"He just wasn't feeling right," Melvin responded to a quick question before leaving his office at Comerica Park.
That may explain why Parker has had some problems in three of his last four starts, dating back to Sept. 16. It may also explain why Parker said he didn't lobby to remain in the game. Parker had blown a 3-0 lead as the Tigers tied it in the fourth.
The A's came right back in the top of the fifth to make it 6-3 on homers from Brandon Moss and Seth Smith, the latter a two-run job. Parker pitched an incident-free bottom of the fifth and that was it. Melvin went to the bullpen. Dan Otero, Sean Doolittle and Grant Balfour finished the game with four scoreless innings. Really, the Tigers never threatened again.
Was Parker surprised to come out after five innings?
"No, not really," he said. "It was the right move. It was a good time for it. Dan was big and he did a great job. Our 'pen has been doing it all year. It was one of those things that if it works out, it's great."
So, no discussion?
"No discussion," he said. "It was pretty one-sided."
Melvin and the A's baseball people have been pretty deft at arranging the rotation for this series. And Melvin has a great touch when it comes to managing his bullpen.
So far, the A's have been right on the money, getting eight innings of shutout, four-hit ball from rookie Sonny Gray in a 1-0 Game 2 victory in Oakland on Saturday night. On Monday, they were able to get just enough out of Parker, who allowed only one baserunner -- a Miguel Cabrera single -- in the first three innings before running into trouble in the fourth. And Dan Straily is slated to try to lock up the series in Game 4 on Tuesday at 2 p.m. PT on TBS at Comerica Park.
In Monday's fourth inning, an RBI double from Victor Martinez and Jhonny Peralta's two-run single accounted for all the runs.
"We've obviously been pitching really well, our starters keeping us in the game," Melvin said. "In Jarrod's case, maybe he was pitching to the score of the game a little bit today, but the bullpen came in and shut it down."
Parker seemed perplexed by the comment.
"I don't know what he means," Parker said. "You have to ask Bob. You have to ask him."
Parker had a tough first seven weeks. But that morphed into a nine-game winning streak and a 19-start unbeaten streak, the longest in Oakland history and the longest by an A's pitcher since the legendary Lefty Grove had a 21-start streak without a loss for the Philadelphia A's in 1931.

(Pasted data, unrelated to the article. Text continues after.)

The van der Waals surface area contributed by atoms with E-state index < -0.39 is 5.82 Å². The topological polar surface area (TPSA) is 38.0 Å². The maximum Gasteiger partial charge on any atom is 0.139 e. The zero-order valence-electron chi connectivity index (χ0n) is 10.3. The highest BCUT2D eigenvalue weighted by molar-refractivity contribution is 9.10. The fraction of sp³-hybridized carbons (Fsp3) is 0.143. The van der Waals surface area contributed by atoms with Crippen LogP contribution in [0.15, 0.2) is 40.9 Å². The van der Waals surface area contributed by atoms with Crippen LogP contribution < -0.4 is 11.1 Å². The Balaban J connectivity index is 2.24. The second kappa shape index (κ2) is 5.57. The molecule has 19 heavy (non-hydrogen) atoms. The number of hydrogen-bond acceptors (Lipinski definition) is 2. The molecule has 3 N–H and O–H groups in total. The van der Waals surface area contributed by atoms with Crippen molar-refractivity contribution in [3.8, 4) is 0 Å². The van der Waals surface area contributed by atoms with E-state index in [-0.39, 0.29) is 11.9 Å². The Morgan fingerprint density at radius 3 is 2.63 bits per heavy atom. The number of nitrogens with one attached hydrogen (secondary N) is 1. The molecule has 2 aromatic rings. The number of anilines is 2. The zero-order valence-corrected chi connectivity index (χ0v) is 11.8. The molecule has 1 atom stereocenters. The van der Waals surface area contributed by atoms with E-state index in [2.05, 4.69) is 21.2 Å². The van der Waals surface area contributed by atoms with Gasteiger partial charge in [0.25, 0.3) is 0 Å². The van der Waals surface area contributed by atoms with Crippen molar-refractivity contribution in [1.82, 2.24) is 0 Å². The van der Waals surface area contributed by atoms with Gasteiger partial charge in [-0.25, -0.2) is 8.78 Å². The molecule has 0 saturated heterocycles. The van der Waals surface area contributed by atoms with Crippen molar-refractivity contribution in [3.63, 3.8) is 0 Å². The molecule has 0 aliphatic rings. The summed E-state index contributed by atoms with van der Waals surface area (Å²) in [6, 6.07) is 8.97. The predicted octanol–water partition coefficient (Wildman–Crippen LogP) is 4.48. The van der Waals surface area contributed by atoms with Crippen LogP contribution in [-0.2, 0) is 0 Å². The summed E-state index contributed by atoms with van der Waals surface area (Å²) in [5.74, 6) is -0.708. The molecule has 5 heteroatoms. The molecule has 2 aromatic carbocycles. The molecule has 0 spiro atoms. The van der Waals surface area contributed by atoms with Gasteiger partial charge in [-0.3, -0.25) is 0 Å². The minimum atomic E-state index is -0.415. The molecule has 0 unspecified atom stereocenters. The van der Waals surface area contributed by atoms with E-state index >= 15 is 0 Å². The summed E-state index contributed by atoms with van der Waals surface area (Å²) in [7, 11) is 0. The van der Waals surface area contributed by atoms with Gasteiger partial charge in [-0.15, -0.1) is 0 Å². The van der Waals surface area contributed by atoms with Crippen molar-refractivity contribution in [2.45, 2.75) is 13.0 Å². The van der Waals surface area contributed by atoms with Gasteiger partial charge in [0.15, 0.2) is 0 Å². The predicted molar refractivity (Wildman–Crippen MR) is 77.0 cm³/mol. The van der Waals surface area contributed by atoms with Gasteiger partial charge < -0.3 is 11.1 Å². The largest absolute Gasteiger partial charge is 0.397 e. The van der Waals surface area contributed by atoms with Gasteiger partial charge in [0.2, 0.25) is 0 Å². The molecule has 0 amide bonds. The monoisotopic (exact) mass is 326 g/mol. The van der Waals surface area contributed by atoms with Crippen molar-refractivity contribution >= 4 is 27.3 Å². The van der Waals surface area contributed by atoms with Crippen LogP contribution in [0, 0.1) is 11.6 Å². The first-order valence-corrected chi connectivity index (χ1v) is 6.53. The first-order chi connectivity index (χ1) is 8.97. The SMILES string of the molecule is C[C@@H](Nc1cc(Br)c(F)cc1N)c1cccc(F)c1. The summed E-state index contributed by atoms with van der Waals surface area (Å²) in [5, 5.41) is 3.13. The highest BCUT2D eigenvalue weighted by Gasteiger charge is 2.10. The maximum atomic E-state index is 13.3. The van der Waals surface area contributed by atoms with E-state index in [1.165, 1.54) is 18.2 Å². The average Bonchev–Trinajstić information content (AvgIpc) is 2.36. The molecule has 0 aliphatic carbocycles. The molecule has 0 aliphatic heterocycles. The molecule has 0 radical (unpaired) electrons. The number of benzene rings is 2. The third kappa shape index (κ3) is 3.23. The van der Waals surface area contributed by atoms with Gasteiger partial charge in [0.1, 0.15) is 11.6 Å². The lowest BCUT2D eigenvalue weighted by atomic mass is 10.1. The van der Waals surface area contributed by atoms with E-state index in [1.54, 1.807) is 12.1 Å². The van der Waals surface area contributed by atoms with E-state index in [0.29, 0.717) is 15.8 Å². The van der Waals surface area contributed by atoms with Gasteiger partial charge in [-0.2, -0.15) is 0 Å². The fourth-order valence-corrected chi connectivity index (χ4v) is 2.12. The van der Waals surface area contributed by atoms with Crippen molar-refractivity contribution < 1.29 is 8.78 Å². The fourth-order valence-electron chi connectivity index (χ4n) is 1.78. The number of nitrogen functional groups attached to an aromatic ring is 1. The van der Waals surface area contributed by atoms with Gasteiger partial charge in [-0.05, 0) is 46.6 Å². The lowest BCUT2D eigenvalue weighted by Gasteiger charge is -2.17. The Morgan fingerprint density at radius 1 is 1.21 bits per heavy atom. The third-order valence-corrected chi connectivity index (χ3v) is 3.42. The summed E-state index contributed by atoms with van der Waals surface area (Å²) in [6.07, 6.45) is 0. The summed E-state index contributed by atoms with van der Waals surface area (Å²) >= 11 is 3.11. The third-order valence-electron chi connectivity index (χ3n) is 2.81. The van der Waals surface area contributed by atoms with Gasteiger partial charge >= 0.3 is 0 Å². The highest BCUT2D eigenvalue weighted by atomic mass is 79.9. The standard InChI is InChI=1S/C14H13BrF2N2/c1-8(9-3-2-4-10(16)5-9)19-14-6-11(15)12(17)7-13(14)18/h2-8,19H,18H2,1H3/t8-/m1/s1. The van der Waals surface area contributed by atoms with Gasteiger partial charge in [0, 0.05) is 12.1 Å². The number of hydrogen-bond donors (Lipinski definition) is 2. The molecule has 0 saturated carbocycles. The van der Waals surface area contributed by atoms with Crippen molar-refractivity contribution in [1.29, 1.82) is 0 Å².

But the season ended much the way it began. The streak was snapped with a 12-1 loss to the Angels at O.co Coliseum on Sept. 16. Heading into Monday's game, Parker was 1-2 in his last three starts, allowing 15 earned runs and 16 hits in 14 2/3 innings. Now, make it 18 runs on 21 hits in his last 19 2/3 innings. Hardly auspicious.
It's a long season. Parker has already survived Tommy John ligament replacement surgery when he was in the D-backs system, and that's one of the reasons Arizona general manager Kevin Towers traded him to the A's in a deal for Trevor Cahill two offseasons ago.
Since then, Parker has made 61 starts, including 32 this year, plus three more in the postseason. All told, he's thrown almost 400 innings. That's a lot of wear and tear. But Monday's fourth inning was just one of those things, he said.
"There was a couple of pitches that could go -- foul ball, four ball, popout," he said. "Instead, they just put them in play. It was just one of those things where you try not to beat yourself up. You've just got to stay positive and know that they were good pitches and you just keep doing it."
The Tigers have only scored in two of the 27 innings in this series. They plated three against Bartolo Colon in the first inning of Game 1 on Friday night and held on for a 3-2 win. A string of 20 consecutive scoreless ended Monday with the three Detroit scored against Parker.
The A's bullpen has been flawless. As a unit, it hasn't allowed a run in eight innings and has been touched for only two hits.
"Parker, that was all you can ask for," said Balfour, who pitched a ninth inning that included a little verbal skirmish with Martinez. "He was solid. For the bullpen, it was all about getting outs. One at a time. Sooner or later, they're going to run out of them."
Parker had enough in his arm to get the first 15. And then Melvin, full well knowing the score, didn't hesitate to pull him out.